Criminal Justice

H.R.1272 – Cold Case Record Collections Act of 2017

Short Titles as Introduced:

Cold Case Record Collections Act of 2017

Official Title as Introduced:

To provide for the expeditious disclosure of records related to civil rights cold cases, and for other purposes.

Summary:
Introduced in House (03/01/2017)

Cold Case Record Collections Act of 2017

This bill requires the National Archives and Records Administration (NARA) to establish a collection of cold case records about unsolved criminal civil rights cases that government offices must: (1) publicly disclose in the collection without redaction or withholding, or (2) submit to a protected collection of records for which public disclosure may be postponed.

The Cold Case Records Review Board is established as an independent agency of impartial private citizens to: (1) facilitate the review, transmission to NARA, and public disclosure of government records related to such cases; (2) hold hearings and render decisions on determinations by government offices to seek to postpone the disclosure of such records; (3) direct government offices to make information available to the board; (4) subpoena private persons to compel testimony and records; and (5) receive information from the public.

Postponement is permitted based on clear and convincing evidence that public disclosure would: (1) impair national security or reveal intelligence sources or methods; (2) reveal the name of, and pose substantial harm to, a living person who provided confidential information; (3) constitute an unwarranted invasion of personal privacy that outweighs the public interest; (4) compromise an understanding of confidentiality currently requiring protection between a government agent and a cooperating individual or group; or (5) reveal a security or protective procedure of the Secret Service or another executive agency responsible for protecting government officials.

NARA and the originating agency must review postponed or redacted records every 180 days. The reasons for any continuation of postponement must be published in the Federal Register.

Each cold case record shall be publicly disclosed and shall be available in NARA’s collection not later than 25 years after enactment of this bill, unless: (1) continued postponement is made necessary by an identifiable harm to military defense, intelligence operations, or the conduct of foreign relations; and (2) the gravity of the identifiable harm outweighs the public interest in disclosure.

The President has sole and nondelegable authority to require disclosure or postponement of an executive branch cold case record under the grounds set forth in this bill after the board has made a formal determination concerning a record obtained or developed solely within the executive branch.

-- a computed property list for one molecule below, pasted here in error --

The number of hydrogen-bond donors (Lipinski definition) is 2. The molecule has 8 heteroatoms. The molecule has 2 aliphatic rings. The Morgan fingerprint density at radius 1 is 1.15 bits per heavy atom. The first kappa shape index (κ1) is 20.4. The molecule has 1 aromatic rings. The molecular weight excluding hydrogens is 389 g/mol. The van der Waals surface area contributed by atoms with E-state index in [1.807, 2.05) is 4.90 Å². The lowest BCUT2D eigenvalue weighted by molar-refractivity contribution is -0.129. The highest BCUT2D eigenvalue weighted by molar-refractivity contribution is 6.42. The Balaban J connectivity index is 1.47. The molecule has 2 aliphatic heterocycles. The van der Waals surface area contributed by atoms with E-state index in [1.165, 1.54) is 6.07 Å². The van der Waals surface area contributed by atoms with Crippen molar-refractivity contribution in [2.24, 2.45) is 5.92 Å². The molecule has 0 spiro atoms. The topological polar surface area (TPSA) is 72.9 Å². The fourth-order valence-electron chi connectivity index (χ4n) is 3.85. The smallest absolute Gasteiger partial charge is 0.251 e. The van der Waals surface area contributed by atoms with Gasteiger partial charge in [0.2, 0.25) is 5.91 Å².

The board may request the Department of Justice to petition courts to release information related to cold cases under seal or held under the injunction of secrecy of a grand jury.

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Judiciary

S.276 – Judicial Administration and Improvement Act of 2017

Short Titles as Introduced:

Judicial Administration and Improvement Act of 2017

Official Titles as Introduced:

A bill to amend title 28, United States Code, to divide the ninth judicial circuit of the United States into 2 circuits, and for other purposes.

Introduced in Senate (02/02/2017)

Judicial Administration and Improvement Act of 2017

This bill divides the U.S. Court of Appeals for the Ninth Circuit into: (1) a new Ninth Circuit, to be composed of California, Hawaii, Oregon, Guam, and the Northern Mariana Islands; and (2) a newly established Twelfth Circuit, to be composed of Alaska, Arizona, Idaho, Montana, Nevada, and Washington.

Precedent from the former Ninth Circuit shall not be binding on the Twelfth Circuit.

The bill designates locations where the new circuits are to hold regular sessions.

The bill distributes active circuit judges of the former Ninth Circuit to the new circuits. Circuit judges and senior circuit judges currently stationed in Alaska, Arizona, Idaho, Montana, Nevada, or Washington may elect their circuit assignment. For each circuit judge in regular service who elects to be assigned to the new Ninth Circuit, the President shall appoint one additional circuit judge for the Twelfth Circuit.

–From Countable:

“This bill would split off part of the U.S. 9th Circuit Court of Appeals — which is the federal appeals court for Alaska, Arizona, California, Hawaii, Idaho, Montana, Nevada, Oregon, and Washington plus Guam and the Northern Mariana Islands — into a new 12th Circuit Court of Appeals. The 12th Circuit Court would cover Alaska, Arizona, Idaho, Montana, Nevada, and Washington, while the 9th would keep the other states and territories under its current jurisdiction. These changes would take effect one year after this legislation’s enactment.